12/11/17 — Y's Men deliver

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Y's Men deliver

By Becky Barclay
Published in News on December 11, 2017 5:50 AM

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Eloise Briley and Denise Stevens prepare plates of food for the children waiting for their parents to return from shopping Saturday at the Goldsboro Family Y during the 17th annual Y's Men program.

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Corey Wilson picks up one of the hams to give to a family in need during the Y's Men program Sunday at the Goldsboro Family Y.

Laquetta Cox bought a lot of clothes and toiletries for her four children.

The single mother of four, Kiarra Cox, 17, Tiarra Cox, 17, Quanya Cox, 16, and Jaheim Jones, 14, doesn't have a tree to put the gifts under. The family has been homeless for the past six months, but at least her teenagers have some of the necessities they desperately need.

Through the Y's Men program at the Family Y, her children will still have a Christmas this year.

"We are in and out of motels or we sleep in our truck," Ms. Cox said. "I don't have a job right now, but I'm looking for one."

This was her second year of participating in the Y's Men program. She found out about it last year through the school counselor.

"Last year it was awesome," Ms. Cox said. "It was a blessing. My children were happy.

"I think it's a good program, good for the kids, parents. It brings joy to the children, especially for the kids who are less fortunate. It's a beautiful program."

This is the 17th year the Family Y has held the program. Each year, the Y partners with Wayne County Public Schools, Boys and Girls Club of Wayne County, Wayne Pregnancy Center, Wayne Uplift Domestic Violence Program, Seymour Johnson Air Force Base, 3HC, Southeastern Medical Oncology Center and local churches to find out which families need help during the holidays, who are not receiving assistance from anyone else, said Kriquette Davis, vice president of operations with the Y, who coordinates the program.

"This program is the only one if its kind in Wayne County," she said. "Every penny raised goes right to the families."

The event was held Sunday at the Y. The entire family went to the Y's Men program. Community volunteers were paired up with a family to take the parent or guardian shopping at either Target or Walmart using pre-purchased gift cards.

Ms. Davis said each year, most families get the basic necessities, like clothes, coats and even laundry detergent.

"We want the children to have gifts at Christmas, but they also need the necessities they have to have to live, too," she said. "This is an opportunity for us to be able to not so much play Santa to the children; we want them to have gifts, but it takes having detergent to wash the children's clothes."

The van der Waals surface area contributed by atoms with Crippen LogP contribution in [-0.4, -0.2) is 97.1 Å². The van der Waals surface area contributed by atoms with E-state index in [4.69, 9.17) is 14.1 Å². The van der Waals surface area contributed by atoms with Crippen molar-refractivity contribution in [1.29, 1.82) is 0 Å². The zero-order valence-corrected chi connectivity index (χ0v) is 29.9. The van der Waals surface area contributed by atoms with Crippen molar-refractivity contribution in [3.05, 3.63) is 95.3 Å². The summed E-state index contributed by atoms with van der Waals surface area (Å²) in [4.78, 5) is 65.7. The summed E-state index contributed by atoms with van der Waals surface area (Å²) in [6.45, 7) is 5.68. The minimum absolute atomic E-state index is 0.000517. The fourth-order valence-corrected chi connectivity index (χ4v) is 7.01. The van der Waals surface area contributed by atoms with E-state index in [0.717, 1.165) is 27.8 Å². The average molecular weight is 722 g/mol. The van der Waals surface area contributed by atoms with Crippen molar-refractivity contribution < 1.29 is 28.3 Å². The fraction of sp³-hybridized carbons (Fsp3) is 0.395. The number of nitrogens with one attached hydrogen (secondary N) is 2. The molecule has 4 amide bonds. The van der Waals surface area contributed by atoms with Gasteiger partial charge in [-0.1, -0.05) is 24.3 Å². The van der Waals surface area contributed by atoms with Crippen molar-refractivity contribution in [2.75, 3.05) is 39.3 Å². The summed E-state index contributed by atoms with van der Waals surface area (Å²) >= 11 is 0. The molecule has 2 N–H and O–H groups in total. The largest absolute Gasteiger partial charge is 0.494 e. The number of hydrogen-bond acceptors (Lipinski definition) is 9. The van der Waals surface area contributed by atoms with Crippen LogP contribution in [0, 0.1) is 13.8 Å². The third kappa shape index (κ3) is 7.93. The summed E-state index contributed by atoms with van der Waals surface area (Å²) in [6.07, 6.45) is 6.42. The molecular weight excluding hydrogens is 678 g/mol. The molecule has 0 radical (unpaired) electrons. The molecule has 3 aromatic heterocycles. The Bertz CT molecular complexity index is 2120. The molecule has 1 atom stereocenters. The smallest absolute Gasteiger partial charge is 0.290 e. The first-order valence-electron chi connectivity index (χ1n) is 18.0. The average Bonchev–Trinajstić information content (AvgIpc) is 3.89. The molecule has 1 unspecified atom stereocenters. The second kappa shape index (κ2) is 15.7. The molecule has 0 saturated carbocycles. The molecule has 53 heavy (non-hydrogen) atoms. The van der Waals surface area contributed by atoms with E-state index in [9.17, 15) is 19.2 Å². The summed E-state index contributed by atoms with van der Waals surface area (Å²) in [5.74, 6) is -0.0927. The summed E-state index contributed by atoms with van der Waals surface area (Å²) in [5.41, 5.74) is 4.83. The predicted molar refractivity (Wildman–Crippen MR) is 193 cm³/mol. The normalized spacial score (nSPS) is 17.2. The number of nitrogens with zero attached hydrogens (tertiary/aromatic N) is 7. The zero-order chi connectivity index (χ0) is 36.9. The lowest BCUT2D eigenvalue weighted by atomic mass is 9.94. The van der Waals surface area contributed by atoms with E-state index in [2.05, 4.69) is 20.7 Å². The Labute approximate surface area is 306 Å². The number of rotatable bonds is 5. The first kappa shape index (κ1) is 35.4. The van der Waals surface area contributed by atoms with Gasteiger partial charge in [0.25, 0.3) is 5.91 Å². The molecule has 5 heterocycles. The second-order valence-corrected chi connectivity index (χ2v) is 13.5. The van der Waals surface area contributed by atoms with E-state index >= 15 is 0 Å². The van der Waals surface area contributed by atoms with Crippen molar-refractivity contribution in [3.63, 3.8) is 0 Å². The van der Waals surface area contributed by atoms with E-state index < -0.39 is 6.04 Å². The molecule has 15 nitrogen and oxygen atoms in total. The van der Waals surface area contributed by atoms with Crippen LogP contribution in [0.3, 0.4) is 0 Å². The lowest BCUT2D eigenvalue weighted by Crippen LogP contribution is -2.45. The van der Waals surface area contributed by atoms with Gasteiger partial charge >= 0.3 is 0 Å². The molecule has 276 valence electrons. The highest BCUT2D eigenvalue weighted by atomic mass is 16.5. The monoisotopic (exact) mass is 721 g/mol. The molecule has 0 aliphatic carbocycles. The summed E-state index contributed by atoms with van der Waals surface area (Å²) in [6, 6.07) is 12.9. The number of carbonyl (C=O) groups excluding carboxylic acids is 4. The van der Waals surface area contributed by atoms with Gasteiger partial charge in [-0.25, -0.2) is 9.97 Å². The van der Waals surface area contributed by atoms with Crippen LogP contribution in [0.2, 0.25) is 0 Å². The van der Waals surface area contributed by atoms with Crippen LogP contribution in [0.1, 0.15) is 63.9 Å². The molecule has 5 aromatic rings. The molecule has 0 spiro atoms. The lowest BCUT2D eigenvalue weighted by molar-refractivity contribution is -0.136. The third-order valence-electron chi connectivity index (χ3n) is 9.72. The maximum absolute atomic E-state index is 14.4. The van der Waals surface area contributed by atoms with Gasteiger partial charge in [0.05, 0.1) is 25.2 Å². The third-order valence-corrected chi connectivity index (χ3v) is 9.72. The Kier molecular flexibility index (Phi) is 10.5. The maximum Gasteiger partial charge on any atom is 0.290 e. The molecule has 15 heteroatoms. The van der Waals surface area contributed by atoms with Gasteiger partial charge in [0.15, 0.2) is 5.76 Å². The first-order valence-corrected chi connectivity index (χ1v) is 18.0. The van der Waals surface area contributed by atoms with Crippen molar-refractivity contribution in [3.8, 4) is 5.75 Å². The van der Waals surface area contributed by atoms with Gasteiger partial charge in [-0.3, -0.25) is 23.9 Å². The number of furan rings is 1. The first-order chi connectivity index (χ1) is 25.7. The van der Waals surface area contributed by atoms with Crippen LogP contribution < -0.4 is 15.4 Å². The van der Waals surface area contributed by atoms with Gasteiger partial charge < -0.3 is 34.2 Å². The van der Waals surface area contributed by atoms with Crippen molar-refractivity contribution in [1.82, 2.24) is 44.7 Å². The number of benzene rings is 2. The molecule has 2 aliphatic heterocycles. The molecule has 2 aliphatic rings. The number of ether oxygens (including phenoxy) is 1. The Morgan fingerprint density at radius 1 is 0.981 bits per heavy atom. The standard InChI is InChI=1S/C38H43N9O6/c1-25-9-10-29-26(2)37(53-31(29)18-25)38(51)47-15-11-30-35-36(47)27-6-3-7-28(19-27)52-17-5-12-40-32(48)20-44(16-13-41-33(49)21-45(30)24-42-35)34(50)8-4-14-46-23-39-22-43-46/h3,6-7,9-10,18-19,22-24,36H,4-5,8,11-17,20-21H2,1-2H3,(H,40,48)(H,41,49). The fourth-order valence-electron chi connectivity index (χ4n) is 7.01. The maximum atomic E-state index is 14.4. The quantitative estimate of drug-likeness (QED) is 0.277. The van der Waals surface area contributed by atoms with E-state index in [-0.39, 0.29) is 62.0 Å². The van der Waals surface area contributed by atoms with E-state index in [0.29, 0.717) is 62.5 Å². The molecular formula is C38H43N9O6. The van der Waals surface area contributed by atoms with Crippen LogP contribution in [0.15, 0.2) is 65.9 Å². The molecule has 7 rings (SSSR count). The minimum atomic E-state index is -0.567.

This was Karen Stallings and Austin Terrell's first year of volunteer with the Y's Men program. They heard about the program from a friend who's in Bible study with them and encouraged them to participate. The two were paired with father and took him to Target.

She said the father got some things the family needed and some Christmas presents for his children.

"It's the most amazing feeling," Ms. Stallings said. "You always think about getting presents at Christmas, but giving is the most amazing feeling. That's the entire reason for the season -- giving. It's just so much more important to me than even getting a present. It definitely puts everything into perspective. There's an entire world out that that needs other people."

Terrell said at first the father was a little quiet, not knowing exactly what to expect, trying to figure out what the process was.

"He was very appreciative and very excited when we explained it to him," he said. "As much as it helps him out, it helps us out as well. I now made a connection with somebody I didn't know and was able to help him out. It was a great feeling."

It was also Naisha Coley's first time volunteering with the Y's Men program.

"I wanted to be able to connect with the community and connect with the family this time of year," she said. "I know it's rough for some families."

Ms. Coley took a singe mother of three out shopping.

"I think she was kind of nervous at first," she said. "She focused on her kids, which was cool. I told her at the end that maybe she should buy something for herself, and she said maybe she would."

While the volunteers took the parents out shopping, the children were treated to a meal and did various activities back at the Y.

Lenay Salley, 17, was shooting hoops in the gym.

"I heard that there was an organization where they help families that are less wealthy than others to help give them gifts for Christmas," she said.

Her 4-year-old sister, Aerianna, and 2-year-old brother, Louandrew, were having fun while waiting on Mom to return.

"I don't know exactly what my mom's doing while we are here," Miss Salley said. "It's like a secret Santa-type deal. I thank this organization and everybody who helped."

Quentavius Barnes was playing basketball while his mother shopped for him and his 10-year-old brother, Zykerion.

"This is our second year in the program," he said. "That first year I didn't know what to expect. I was surprised. We got a lot of new stuff. I like this program."

In addition to being able to shop with a $350 gift card, each family also received a Bible, coupons from Chick-Fil-A, a year's free membership to the Y, socks and underwear donated by JCPenney and a box of food, including various canned items and other nonperishable items, along with a ham donated by the Wayne County Pig Farmers Association.